Michel Foucault’s essay “What is Enlightenment?” taken from the reader which bears the author’s name, is both a deep piece as well as a shockingly simple one. Deep in the ramifications offered by the author (how Enlightenment, Modernity, and postmodernity intersect), and simple in its prose: though not exactly “light reading” the piece gets to the heart of the matter (the question concerning Enlightenment) without undue density a la Derrida. Even so, the reader of this reader’s reader would be well to take notice of some of the more acute aspects of the essay.
The Focus of Foucault’s efforts is the question concerning what exactly is the Enlightenment. To this end he employs an article written by Kant. Utilizing the archaeological method as well as genealogy he is able to deliver a new kind of critique against Enlightenment thinking.
The essay starts with an examination of Kant’s philosophies. This isn’t a wide examination but rather a narrowed-in one. Foucault lists a concise understanding of Kant’s Christian oriented outlook: the present is a distinct era, the present may be interrogated in an attempt to derive understanding, and this present may be seen as a point of transition. This, of course, stand in sharp contrast to how Kant perceives Enlightenment since his definition is, as read by Foucault, a negative one centered on escape, or a way out. This is meant in a historical manner: an escape as in a release from what he calls “immaturity”; when we let the outside world dictate our will. Therefore, the escape is dependent on spiritual and institutional, on becoming mature in each department.
This (so far) seemingly simple line of thought is augmented once more with the inclusion of public and private reasoning. A distinction is introduced: “but he adds at once that reason must be free in its public use and submissive in its private use. (44)” Boiling this down to an edible chunk then, we can say that private use is the employment of reason which will not interfere in a given job (such as foot solider, desk clerk, etc.) so as to ensure the continued stability of societal development; public use, on the other-hand, is essentially when you employ reason when engaged in “free time” extrapolations with other reasoned persons. This fact is important as, to Kant, illegitimate uses of reason result in dogmatism and other vices. Foucault seizes on this assertion and begins his own critique.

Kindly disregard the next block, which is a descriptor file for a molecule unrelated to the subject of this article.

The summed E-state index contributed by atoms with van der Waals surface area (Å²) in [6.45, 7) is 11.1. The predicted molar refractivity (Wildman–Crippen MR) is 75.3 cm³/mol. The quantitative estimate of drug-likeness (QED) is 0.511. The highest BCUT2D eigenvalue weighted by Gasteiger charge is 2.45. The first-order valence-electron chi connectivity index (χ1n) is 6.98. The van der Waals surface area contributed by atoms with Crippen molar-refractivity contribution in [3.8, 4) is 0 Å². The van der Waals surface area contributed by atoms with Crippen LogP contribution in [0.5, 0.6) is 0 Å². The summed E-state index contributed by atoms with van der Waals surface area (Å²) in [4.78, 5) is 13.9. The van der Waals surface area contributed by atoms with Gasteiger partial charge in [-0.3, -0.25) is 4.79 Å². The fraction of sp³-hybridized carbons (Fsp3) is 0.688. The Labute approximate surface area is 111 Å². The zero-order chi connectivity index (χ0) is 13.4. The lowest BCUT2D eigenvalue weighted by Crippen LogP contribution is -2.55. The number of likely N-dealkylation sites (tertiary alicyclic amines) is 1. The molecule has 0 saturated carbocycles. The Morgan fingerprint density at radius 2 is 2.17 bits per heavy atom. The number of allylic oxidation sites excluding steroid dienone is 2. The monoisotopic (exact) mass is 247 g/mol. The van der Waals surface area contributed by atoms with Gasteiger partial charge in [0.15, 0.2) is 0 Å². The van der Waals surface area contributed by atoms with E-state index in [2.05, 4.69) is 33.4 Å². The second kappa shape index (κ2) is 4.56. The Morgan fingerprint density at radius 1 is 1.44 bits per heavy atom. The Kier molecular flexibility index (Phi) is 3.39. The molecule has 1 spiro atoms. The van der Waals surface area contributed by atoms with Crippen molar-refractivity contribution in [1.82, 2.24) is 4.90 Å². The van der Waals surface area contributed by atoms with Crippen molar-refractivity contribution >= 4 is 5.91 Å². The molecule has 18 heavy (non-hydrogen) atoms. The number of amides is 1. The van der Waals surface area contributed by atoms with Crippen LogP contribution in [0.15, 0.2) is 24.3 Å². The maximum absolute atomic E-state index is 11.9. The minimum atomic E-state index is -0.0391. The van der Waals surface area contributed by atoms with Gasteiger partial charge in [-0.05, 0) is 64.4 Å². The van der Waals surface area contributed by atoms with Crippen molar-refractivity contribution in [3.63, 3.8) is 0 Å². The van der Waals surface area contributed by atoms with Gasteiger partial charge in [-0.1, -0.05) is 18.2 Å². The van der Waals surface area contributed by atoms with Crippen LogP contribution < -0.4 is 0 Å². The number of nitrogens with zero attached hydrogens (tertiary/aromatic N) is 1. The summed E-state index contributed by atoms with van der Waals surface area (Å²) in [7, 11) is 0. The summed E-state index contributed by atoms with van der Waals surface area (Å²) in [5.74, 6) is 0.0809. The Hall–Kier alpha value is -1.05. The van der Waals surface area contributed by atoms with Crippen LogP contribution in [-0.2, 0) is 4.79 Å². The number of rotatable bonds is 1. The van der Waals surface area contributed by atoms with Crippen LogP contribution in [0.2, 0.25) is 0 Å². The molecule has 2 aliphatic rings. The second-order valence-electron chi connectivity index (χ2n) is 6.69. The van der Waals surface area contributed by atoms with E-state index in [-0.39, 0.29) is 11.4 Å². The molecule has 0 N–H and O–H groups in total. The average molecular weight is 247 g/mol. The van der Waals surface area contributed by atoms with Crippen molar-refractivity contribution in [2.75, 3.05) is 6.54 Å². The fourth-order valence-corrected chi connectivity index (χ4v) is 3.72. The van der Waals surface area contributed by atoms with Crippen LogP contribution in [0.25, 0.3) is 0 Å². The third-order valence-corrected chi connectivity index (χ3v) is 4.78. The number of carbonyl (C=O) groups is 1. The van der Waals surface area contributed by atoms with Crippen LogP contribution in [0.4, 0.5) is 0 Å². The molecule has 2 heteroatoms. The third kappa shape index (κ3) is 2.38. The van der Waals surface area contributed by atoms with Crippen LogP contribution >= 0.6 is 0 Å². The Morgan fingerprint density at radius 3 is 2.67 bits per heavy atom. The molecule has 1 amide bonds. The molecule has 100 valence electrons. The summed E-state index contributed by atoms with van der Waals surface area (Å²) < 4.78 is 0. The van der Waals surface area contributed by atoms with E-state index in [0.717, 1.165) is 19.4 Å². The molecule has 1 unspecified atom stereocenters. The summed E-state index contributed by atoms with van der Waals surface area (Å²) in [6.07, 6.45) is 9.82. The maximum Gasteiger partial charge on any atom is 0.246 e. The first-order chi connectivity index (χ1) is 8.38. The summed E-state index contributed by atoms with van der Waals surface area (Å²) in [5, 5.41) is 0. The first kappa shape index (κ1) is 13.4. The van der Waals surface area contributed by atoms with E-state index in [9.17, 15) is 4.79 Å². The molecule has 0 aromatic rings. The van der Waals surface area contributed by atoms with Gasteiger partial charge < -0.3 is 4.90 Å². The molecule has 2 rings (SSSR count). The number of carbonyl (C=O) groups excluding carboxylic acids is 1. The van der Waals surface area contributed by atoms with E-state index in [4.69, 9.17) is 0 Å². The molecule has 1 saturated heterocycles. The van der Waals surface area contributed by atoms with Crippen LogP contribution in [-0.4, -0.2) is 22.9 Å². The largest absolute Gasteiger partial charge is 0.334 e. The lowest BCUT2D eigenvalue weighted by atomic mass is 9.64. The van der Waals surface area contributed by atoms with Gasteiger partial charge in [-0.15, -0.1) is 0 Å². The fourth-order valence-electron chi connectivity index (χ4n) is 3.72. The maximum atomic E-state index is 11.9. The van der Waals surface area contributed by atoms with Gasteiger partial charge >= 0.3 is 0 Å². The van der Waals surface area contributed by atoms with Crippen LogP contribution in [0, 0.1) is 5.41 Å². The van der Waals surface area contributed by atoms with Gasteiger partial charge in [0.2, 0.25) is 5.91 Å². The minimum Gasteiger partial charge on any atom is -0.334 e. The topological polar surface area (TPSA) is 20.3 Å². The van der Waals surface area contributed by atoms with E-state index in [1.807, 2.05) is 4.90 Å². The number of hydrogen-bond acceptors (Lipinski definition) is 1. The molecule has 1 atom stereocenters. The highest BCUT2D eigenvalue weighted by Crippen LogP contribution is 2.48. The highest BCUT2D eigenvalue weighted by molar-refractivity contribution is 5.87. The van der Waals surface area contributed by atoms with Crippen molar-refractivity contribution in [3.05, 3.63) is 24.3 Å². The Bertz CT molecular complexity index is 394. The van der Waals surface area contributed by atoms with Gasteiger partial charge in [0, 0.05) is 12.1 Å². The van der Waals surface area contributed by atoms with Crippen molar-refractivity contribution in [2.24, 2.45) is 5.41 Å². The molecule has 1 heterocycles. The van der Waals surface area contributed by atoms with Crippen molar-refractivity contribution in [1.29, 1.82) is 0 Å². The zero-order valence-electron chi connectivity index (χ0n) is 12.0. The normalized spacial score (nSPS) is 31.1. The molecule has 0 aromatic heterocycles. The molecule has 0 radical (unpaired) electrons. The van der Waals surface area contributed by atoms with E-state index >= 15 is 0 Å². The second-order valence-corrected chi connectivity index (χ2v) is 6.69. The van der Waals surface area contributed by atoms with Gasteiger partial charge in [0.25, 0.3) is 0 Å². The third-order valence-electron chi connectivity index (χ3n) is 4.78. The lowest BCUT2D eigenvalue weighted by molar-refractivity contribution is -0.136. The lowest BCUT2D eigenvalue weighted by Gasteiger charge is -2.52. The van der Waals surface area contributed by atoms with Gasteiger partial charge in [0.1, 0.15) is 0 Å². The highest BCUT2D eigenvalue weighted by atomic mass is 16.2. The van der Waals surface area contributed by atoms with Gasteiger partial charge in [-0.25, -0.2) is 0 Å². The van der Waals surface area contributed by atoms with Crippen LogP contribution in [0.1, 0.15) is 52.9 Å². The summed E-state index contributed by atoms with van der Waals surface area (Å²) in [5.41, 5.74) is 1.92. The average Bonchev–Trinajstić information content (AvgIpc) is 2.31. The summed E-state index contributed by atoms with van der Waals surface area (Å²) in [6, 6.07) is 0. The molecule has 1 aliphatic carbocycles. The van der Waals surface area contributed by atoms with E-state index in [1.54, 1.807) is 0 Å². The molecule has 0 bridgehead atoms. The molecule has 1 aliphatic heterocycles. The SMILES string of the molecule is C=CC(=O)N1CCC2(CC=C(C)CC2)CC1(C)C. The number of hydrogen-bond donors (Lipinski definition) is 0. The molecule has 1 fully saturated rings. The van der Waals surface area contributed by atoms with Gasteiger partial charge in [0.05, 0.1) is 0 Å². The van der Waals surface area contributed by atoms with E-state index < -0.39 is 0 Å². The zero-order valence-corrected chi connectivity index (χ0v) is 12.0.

To Kant, therefore, the Enlightenment was a point of transition which would lead humanity to a mature, adult stage of reasoning. The problem is that the so-called “mature stage” turned out to be modernity. Modernism as an epoch, therefore, is not very much enlightened, not any more than it showed a humanity reasoned. This is what led Foucault to describe modernism not as a definite historical epoch, an age easily defined by gazing at certain events and actions, but as a feeling, or sensation comprised of a kind of conscience. This is then related to the concept of “attitude limit.” Close to what the Greeks defined as an ethos, Foucault describes this limit attitude as “in the end, a way of thinking and feeling; a way, too of acting and behaving that at one and the same time marks a relation of belonging and presents itself as a task. (45)” as well as “Criticism… of analyzing and reflecting upon limit. (49)” Ergo, the constitution of an autonomous subject must reject the negativity of black and white decisions, most specifically the opaque reflection of numerous humanisms serving as totalizing agents; rather, as Foucault argues, “the point, in brief, is to the critique conducted in the form of necessary limitation into a practical critique that takes the form of a possible transgression.” This transgression is what he calls archaeological in its method by virtue of rejecting transcendental structures, meaning, of proving universals truths; likewise, it is genealogical it seeks to “give new impetus… to the undefined work of freedom. (50)” Understanding this is why the work of undoing power-relations in practical systems (how humanity is represented without their consent) is directly related to a diverse stream of systematicity, or how I, you, and We relate each to the other; that the order of any critical historical investigation cannot be a monolithic one rooted in modernity, in a binary opposition ruled by a single point of departure (what other postmodernists have called “grand narrative”). No, to Foucault this means that before humanity can reach a mature plain, a form of problematizing recurrent issues without evoking immaterial content as opposed to concrete liberty based on knowing the limits. This stressing of the limits therefore sets up postmodernism itself as the more mature outgrowth of the Enlightenment project.
So you, the reader, will understand the complexities at work in Foucault’s essay. In the end it is simple: he is stressing that certain historical processes which run parallel to questions of modernity and what Enlightenment entails, are the same process which need be questioned from a variety of perspective sin order to (hopefully) reach a mature understanding of humanity itself, in whatever it’s racial, sexual, or national form. To take this concept further would require great mental toil. Even so in viewing the possibilities for this proscribed density, the core concept remains visible- a postmodern enlightenment etched from the ashes of the modern conscience lighting the way to progression.